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Tuesday, 19 August 2003
Page: 13968

Senator COOK (7:36 PM) —I wish to commend Senator Watson on those remarks—I think it is a very worthwhile initiative. I want to talk tonight about people who live in outback and remote Australia and the failure of the government to do anything much to meet their needs for better services. What the government does do is smother them in platitudes: it is good on promises but very short on delivery. For example, the people in the Pilbara in the Kimberley region of Western Australia—the far north-west corner of this country— would, in a polite manner, call the government's approach to their needs as `political bulldust'.

Senator Vanstone —That's not what they told me the other day.

Senator COOK —The people of the Kimberley are a rugged lot, and they put up with a lot. They put up with more than they ought to and, in the national interest, more than they should.

Senator Tierney —Senator Vanstone's been out there.

Senator Vanstone —Plenty of times.

Senator COOK —Maybe that is one of the causes of grievance—but I am glad that she was because it is a very interesting part of Australia. The Kimberley region is a growing export earner for the nation. It is an exporter of iron ore, it exports diamonds and it exports food from the plantation production in the Ord River scheme alongside Lake Argyle in the north-west. Tourism is the growth industry of the region. The Bungle Bungles are an outstanding international tourist attraction. The Ord River scheme itself is also an outstanding tourist magnet. The scenic and cultural attractions of Broome are etched, I think, in the national imagination and are known worldwide, and the Broome tourist market is growing rapidly. All of that brings growth and development to a remote area of Australia.

The government, which talks a lot about border protection, perhaps should recognise that in this region of Australia the best border protection that can be offered is to settle those areas with stable industry and with a strong economic base and to encourage people to live and locate there. But, to achieve that, it means that the provision of services has to be significantly improved. The foremost service for that remote part of Australia is airline services. If airline services are not frequent and are not efficient, tourism cannot flourish. Other ventures that require spare parts to be flown in at short notice are stalled in their development, and the equipment and other supplies that you need do not reach their users in time to meet the strategic needs of the business.

When Ansett collapsed, the government said some very brave words about helping country people who were disadvantaged by the reduction in airline services. In Western Australia, the biggest state in the Commonwealth, we listened closely to those words. Western Australia has the longest lines of communication. It has some of the most isolated towns—Broome, Derby, Kununurra and Wyndham are four examples of Kimberley towns along or near the coast that rely absolutely on airline services to survive. Broome is 1,600 kilometres by air from Perth, about 3,000 kilometres from Melbourne and more than that from Sydney. Broome is about 2,400 kilometres by road from Perth. Road trains and road freight take a long time to reach their destination. Where urgency is required or where convenience is needed, such as in the tourist industry, airlines are effectively what people rely on. What we now find is that, despite the fact that Qantas have lifted the load rating of their aircraft to that region, the full loads that Qantas enjoy because of the booming tourist market mean that airfreight gets bumped off the flight and may not be delivered on the day it is needed. It may not even be delivered in the same week. I am talking here about necessary equipment—auto parts and things of that nature.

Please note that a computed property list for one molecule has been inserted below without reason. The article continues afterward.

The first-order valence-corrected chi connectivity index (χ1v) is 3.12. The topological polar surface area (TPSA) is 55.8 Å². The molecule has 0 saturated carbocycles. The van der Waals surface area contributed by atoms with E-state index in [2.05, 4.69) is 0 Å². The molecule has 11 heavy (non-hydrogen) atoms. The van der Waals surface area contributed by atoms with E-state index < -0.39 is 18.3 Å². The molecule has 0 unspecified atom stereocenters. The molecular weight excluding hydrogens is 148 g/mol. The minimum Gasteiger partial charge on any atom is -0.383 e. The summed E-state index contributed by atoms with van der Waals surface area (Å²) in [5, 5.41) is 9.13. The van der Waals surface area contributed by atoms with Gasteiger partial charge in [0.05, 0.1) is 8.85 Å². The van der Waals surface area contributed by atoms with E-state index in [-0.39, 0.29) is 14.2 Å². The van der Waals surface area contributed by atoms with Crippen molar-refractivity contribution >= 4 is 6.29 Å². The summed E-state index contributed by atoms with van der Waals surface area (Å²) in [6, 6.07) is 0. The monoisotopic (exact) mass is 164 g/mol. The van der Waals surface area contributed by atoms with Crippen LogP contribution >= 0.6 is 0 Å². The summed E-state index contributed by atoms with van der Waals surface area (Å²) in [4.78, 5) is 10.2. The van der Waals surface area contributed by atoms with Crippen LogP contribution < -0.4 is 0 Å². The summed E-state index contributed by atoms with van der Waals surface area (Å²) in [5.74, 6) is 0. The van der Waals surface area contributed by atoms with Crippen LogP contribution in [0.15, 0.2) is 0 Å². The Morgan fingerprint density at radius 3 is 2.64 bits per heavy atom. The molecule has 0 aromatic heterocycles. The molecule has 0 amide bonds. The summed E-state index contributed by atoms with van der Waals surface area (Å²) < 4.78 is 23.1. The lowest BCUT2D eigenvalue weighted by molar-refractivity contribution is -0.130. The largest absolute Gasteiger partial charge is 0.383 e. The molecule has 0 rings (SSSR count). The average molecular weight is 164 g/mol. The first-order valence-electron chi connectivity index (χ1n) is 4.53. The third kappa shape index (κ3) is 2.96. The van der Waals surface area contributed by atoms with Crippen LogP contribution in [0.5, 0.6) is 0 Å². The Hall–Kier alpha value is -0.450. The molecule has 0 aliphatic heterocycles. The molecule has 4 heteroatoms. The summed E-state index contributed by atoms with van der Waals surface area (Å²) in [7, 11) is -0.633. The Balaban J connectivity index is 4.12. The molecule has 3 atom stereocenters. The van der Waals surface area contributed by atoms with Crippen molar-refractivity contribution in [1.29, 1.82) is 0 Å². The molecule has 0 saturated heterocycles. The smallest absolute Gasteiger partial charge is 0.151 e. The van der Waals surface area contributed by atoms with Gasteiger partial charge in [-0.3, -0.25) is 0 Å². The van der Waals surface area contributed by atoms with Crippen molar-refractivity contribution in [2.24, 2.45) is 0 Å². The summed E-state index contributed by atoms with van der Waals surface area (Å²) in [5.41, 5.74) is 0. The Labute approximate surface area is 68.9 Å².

Let me give you one example of the inconvenience this creates by talking about the need for daily newspapers. The West Australian newspaper, which is the main newspaper in the state of WA, is flown to Broome on a daily basis. The tourist industry—not to mention the local residents of that region— requires a regular newspaper feed into that market. If you are a Fremantle Dockers fan and you miss the coverage of the last match in the AFL round, you are required to read the West's summary on Monday morning to find out what happened and to appreciate the significance of their victory. Often you cannot get the paper the same day or, on many occasions, at all. Broome now is in a situation where daily papers are not guaranteed. The major newsagent in the town estimates that newspaper sales have at least halved since the collapse of Ansett. Newspapers do not arrive at the same time every day. It can be any time between 9 a.m. and 5 p.m. if, as I have said, they arrive at all. This means that newsagents cannot tell people when the newspapers will arrive. That creates considerable bemusement among tourists but a great deal of frustration among residents.